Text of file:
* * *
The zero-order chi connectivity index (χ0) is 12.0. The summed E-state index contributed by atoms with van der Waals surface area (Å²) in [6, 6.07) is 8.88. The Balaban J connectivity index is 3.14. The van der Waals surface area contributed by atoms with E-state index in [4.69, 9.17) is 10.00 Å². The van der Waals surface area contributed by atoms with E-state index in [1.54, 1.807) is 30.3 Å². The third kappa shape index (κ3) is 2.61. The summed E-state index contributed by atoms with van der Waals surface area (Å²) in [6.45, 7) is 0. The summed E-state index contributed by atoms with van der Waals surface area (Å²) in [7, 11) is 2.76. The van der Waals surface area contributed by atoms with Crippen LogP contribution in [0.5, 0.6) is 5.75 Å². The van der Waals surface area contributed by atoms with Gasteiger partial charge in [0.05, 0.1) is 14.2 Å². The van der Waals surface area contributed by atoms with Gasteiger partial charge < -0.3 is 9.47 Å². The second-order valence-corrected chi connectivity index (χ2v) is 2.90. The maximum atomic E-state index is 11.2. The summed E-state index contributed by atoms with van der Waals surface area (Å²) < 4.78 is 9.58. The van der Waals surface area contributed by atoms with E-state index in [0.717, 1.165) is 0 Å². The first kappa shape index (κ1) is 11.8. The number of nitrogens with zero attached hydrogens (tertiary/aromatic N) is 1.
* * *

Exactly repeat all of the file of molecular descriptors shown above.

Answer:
The zero-order chi connectivity index (χ0) is 12.0. The summed E-state index contributed by atoms with van der Waals surface area (Å²) in [6, 6.07) is 8.88. The Balaban J connectivity index is 3.14. The van der Waals surface area contributed by atoms with E-state index in [4.69, 9.17) is 10.00 Å². The van der Waals surface area contributed by atoms with E-state index in [1.54, 1.807) is 30.3 Å². The third kappa shape index (κ3) is 2.61. The summed E-state index contributed by atoms with van der Waals surface area (Å²) in [6.45, 7) is 0. The summed E-state index contributed by atoms with van der Waals surface area (Å²) in [7, 11) is 2.76. The van der Waals surface area contributed by atoms with Crippen LogP contribution in [0.5, 0.6) is 5.75 Å². The van der Waals surface area contributed by atoms with Gasteiger partial charge in [0.05, 0.1) is 14.2 Å². The van der Waals surface area contributed by atoms with Gasteiger partial charge < -0.3 is 9.47 Å². The second-order valence-corrected chi connectivity index (χ2v) is 2.90. The maximum atomic E-state index is 11.2. The summed E-state index contributed by atoms with van der Waals surface area (Å²) < 4.78 is 9.58. The van der Waals surface area contributed by atoms with E-state index in [0.717, 1.165) is 0 Å². The first kappa shape index (κ1) is 11.8. The number of nitrogens with zero attached hydrogens (tertiary/aromatic N) is 1.